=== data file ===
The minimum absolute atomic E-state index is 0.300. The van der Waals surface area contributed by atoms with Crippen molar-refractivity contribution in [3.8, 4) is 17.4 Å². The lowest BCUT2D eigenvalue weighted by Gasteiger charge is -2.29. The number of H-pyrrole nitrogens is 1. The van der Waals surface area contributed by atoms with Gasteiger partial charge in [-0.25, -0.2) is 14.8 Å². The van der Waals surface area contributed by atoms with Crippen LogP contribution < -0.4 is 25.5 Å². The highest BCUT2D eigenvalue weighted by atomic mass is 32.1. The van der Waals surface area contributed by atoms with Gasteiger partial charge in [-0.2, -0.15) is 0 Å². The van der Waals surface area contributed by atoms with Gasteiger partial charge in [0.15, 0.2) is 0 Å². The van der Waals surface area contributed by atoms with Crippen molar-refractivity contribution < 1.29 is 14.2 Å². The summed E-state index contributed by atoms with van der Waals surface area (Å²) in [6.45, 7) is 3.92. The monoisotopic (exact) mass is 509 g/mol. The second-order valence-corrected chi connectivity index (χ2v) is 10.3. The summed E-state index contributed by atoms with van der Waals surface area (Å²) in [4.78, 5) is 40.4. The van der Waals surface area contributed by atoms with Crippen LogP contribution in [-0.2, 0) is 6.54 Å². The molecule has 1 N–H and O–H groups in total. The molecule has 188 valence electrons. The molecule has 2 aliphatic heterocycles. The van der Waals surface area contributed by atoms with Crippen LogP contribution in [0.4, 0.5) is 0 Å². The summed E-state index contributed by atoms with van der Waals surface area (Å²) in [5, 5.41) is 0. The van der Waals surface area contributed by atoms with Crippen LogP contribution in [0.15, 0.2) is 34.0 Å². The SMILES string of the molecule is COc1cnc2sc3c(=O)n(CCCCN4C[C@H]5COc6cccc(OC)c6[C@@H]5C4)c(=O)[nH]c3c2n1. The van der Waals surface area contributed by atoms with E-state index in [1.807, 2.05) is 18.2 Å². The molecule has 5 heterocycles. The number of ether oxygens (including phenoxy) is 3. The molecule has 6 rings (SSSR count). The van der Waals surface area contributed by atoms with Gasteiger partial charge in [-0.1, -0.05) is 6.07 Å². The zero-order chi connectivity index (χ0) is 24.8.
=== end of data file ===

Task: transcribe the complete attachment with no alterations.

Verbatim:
The minimum absolute atomic E-state index is 0.300. The van der Waals surface area contributed by atoms with Crippen molar-refractivity contribution in [3.8, 4) is 17.4 Å². The lowest BCUT2D eigenvalue weighted by Gasteiger charge is -2.29. The number of H-pyrrole nitrogens is 1. The van der Waals surface area contributed by atoms with Gasteiger partial charge in [-0.25, -0.2) is 14.8 Å². The van der Waals surface area contributed by atoms with Crippen LogP contribution < -0.4 is 25.5 Å². The highest BCUT2D eigenvalue weighted by atomic mass is 32.1. The van der Waals surface area contributed by atoms with Gasteiger partial charge in [-0.2, -0.15) is 0 Å². The van der Waals surface area contributed by atoms with Gasteiger partial charge in [0.15, 0.2) is 0 Å². The van der Waals surface area contributed by atoms with Crippen molar-refractivity contribution < 1.29 is 14.2 Å². The summed E-state index contributed by atoms with van der Waals surface area (Å²) in [6.45, 7) is 3.92. The monoisotopic (exact) mass is 509 g/mol. The second-order valence-corrected chi connectivity index (χ2v) is 10.3. The summed E-state index contributed by atoms with van der Waals surface area (Å²) in [4.78, 5) is 40.4. The van der Waals surface area contributed by atoms with Crippen LogP contribution in [-0.2, 0) is 6.54 Å². The molecule has 1 N–H and O–H groups in total. The molecule has 188 valence electrons. The molecule has 2 aliphatic heterocycles. The van der Waals surface area contributed by atoms with Crippen LogP contribution in [0.4, 0.5) is 0 Å². The summed E-state index contributed by atoms with van der Waals surface area (Å²) in [5, 5.41) is 0. The van der Waals surface area contributed by atoms with Crippen LogP contribution in [0.15, 0.2) is 34.0 Å². The SMILES string of the molecule is COc1cnc2sc3c(=O)n(CCCCN4C[C@H]5COc6cccc(OC)c6[C@@H]5C4)c(=O)[nH]c3c2n1. The van der Waals surface area contributed by atoms with E-state index in [1.807, 2.05) is 18.2 Å². The molecule has 5 heterocycles. The number of ether oxygens (including phenoxy) is 3. The molecule has 6 rings (SSSR count). The van der Waals surface area contributed by atoms with Gasteiger partial charge in [-0.1, -0.05) is 6.07 Å². The zero-order chi connectivity index (χ0) is 24.8.